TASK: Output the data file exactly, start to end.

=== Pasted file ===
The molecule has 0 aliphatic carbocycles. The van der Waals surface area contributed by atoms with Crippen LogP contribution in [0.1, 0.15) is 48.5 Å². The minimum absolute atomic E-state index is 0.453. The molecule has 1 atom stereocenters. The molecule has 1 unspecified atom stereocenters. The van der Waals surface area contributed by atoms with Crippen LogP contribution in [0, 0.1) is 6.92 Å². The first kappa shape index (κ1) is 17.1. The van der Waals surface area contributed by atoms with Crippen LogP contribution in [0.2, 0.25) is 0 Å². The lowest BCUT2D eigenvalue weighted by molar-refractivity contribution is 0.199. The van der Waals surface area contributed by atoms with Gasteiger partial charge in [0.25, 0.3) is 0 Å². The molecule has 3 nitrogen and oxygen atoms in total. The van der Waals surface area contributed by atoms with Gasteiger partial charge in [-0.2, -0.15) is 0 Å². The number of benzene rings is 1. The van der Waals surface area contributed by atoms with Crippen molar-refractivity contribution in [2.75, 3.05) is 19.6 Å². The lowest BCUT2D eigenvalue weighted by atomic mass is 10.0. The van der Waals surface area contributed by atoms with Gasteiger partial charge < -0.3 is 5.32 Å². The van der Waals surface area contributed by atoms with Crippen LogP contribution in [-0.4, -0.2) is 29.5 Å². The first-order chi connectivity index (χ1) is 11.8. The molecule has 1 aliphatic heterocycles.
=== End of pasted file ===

The molecule has 0 aliphatic carbocycles. The van der Waals surface area contributed by atoms with Crippen LogP contribution in [0.1, 0.15) is 48.5 Å². The minimum absolute atomic E-state index is 0.453. The molecule has 1 atom stereocenters. The molecule has 1 unspecified atom stereocenters. The van der Waals surface area contributed by atoms with Crippen LogP contribution in [0, 0.1) is 6.92 Å². The first kappa shape index (κ1) is 17.1. The van der Waals surface area contributed by atoms with Crippen LogP contribution in [0.2, 0.25) is 0 Å². The lowest BCUT2D eigenvalue weighted by molar-refractivity contribution is 0.199. The van der Waals surface area contributed by atoms with Gasteiger partial charge in [0.25, 0.3) is 0 Å². The molecule has 3 nitrogen and oxygen atoms in total. The van der Waals surface area contributed by atoms with Gasteiger partial charge in [-0.2, -0.15) is 0 Å². The number of benzene rings is 1. The van der Waals surface area contributed by atoms with Crippen molar-refractivity contribution in [2.75, 3.05) is 19.6 Å². The lowest BCUT2D eigenvalue weighted by atomic mass is 10.0. The van der Waals surface area contributed by atoms with Gasteiger partial charge < -0.3 is 5.32 Å². The van der Waals surface area contributed by atoms with Crippen LogP contribution in [-0.4, -0.2) is 29.5 Å². The first-order chi connectivity index (χ1) is 11.8. The molecule has 1 aliphatic heterocycles.